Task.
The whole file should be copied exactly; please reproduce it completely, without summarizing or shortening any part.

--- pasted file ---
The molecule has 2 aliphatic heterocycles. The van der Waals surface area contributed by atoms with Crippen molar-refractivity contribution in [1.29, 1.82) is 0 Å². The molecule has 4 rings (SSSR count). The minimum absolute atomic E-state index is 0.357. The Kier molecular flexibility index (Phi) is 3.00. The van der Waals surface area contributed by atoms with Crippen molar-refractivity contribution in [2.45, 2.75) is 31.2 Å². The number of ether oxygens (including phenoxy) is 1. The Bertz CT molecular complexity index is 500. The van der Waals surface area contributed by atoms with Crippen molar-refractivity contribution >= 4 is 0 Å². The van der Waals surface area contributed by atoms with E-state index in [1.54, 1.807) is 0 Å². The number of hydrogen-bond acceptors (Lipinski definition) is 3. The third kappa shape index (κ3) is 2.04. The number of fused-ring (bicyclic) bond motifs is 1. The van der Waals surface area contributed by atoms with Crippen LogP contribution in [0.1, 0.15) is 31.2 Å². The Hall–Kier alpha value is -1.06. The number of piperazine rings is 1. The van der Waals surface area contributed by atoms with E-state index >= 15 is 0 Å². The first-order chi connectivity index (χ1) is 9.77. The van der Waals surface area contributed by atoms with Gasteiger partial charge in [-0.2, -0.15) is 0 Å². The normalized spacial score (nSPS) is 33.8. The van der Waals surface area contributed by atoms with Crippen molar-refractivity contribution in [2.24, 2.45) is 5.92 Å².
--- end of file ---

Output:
The molecule has 2 aliphatic heterocycles. The van der Waals surface area contributed by atoms with Crippen molar-refractivity contribution in [1.29, 1.82) is 0 Å². The molecule has 4 rings (SSSR count). The minimum absolute atomic E-state index is 0.357. The Kier molecular flexibility index (Phi) is 3.00. The van der Waals surface area contributed by atoms with Crippen molar-refractivity contribution in [2.45, 2.75) is 31.2 Å². The number of ether oxygens (including phenoxy) is 1. The Bertz CT molecular complexity index is 500. The van der Waals surface area contributed by atoms with Crippen molar-refractivity contribution >= 4 is 0 Å². The van der Waals surface area contributed by atoms with E-state index in [1.54, 1.807) is 0 Å². The number of hydrogen-bond acceptors (Lipinski definition) is 3. The third kappa shape index (κ3) is 2.04. The number of fused-ring (bicyclic) bond motifs is 1. The van der Waals surface area contributed by atoms with Crippen LogP contribution in [0.1, 0.15) is 31.2 Å². The Hall–Kier alpha value is -1.06. The number of piperazine rings is 1. The van der Waals surface area contributed by atoms with E-state index >= 15 is 0 Å². The first-order chi connectivity index (χ1) is 9.77. The van der Waals surface area contributed by atoms with Gasteiger partial charge in [-0.2, -0.15) is 0 Å². The normalized spacial score (nSPS) is 33.8. The van der Waals surface area contributed by atoms with Crippen molar-refractivity contribution in [2.24, 2.45) is 5.92 Å².